Strung Together with Friends and Family: THE SHAKESPEAREAN JAZZ SHOW

Photo Credit: Tripp Clemens

Presented by ArtsEmerson
“Conceiver”, Director – Alex Ates
Composer, Musical Director: Patrick Greeley
Puppeteers – Christina Kuchan, Orrin Whalen
Created by Alex Ates & Patrick Greeley

The Shakespearean Jazz Show is a Boston-born project created by young artists from Emerson College and Berklee College of Music.

July 18 & 19, 2013 at 8pm
Paramount Center Mainstage
Boston, MA
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Berklee College of Music Facebook Page
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Review by Kitty Drexel

(Boston) There is so much potential for greatness in The Shakespearean Jazz Show that it’s truly tragic that it falls so far from its mark. Patrick Greeley writes some damn fine music; the Nine Worthies are a great band (I’m looking at you Jamila Dunham); the vocalists are quite sincere, the shadow puppets are very clever… But these separate elements do not make art on their own. They must be strung together. The talented members of Jazz Show did not make this happen.

The exceptions are co-creator, composer (and arranger?), vocalist, clarinetist and pianist, Greeley, and vocalist/dancer, Sheldon Brown. Greeley’s versatility is exemplary if not awe inspiring. His compositions retain a gentle sway reminiscent of iambic pentameter while paying homage to jazz standards such as “Georgia on My Mind.”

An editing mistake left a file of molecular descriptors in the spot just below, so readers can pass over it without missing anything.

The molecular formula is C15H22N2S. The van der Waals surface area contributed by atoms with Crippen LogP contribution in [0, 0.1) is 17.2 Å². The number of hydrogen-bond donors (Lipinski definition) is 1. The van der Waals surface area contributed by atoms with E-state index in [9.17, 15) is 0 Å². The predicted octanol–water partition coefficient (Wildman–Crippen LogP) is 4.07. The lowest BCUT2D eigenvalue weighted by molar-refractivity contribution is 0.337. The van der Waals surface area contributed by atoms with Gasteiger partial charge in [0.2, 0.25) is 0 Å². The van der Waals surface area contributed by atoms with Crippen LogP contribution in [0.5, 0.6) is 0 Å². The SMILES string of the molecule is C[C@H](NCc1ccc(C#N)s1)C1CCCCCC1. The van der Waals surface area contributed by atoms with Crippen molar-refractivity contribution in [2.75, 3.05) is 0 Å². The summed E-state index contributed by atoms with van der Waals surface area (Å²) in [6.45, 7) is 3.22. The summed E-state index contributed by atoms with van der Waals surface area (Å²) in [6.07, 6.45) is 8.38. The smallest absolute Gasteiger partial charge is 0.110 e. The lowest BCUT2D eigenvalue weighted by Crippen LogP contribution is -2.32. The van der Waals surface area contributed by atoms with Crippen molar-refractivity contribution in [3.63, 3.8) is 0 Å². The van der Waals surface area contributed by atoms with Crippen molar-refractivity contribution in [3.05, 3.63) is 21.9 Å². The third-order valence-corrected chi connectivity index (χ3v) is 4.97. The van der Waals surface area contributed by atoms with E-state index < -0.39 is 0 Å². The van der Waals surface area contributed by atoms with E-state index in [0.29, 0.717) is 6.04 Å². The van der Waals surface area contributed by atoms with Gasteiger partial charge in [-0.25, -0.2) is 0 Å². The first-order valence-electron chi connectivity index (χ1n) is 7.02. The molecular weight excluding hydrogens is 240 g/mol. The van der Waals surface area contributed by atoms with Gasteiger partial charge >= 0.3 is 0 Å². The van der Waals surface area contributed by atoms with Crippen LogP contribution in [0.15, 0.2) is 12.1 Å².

Brown oozed energy. His was a dynamic performance. Each of his solo numbers briefly stopped the show. “Wit Peddler” could have stood alone.

As for the rest of the package, while the music and dancing is infectious, there is a particular “je ne sais quoi” that remains missing. My theory is that the missing distinction stems from the performers’ lack of reverence for Shakespeare’s words. The group has great respect, like Greeley, for the sequenced notes they are playing and singing. They also have a clear appreciation for each other. The same could not be written about the words they sing. Shakespeare is difficult not only because of its vastly different execution of rhythm and form from modern speech but also because performing it requires a certain amount of respect for the men and women who have dedicated their lives to preserving it. When you speak the words of The Bard, you speak for thousands who have said them before you. It isn’t just poetry; it’s preserved history. This was not apparent in their performances last night.

The Shakespearean Jazz Show was received well by its audience. The crowd of insecure teenagers and their parents enjoyed every minute but that doesn’t make what occurred on the Paramount Center stage “art.” Well meaning friends and family have the best of intentions but not necessarily the best of tastes. The cast and band have promising careers in front of them. For now, that will have to suffice.

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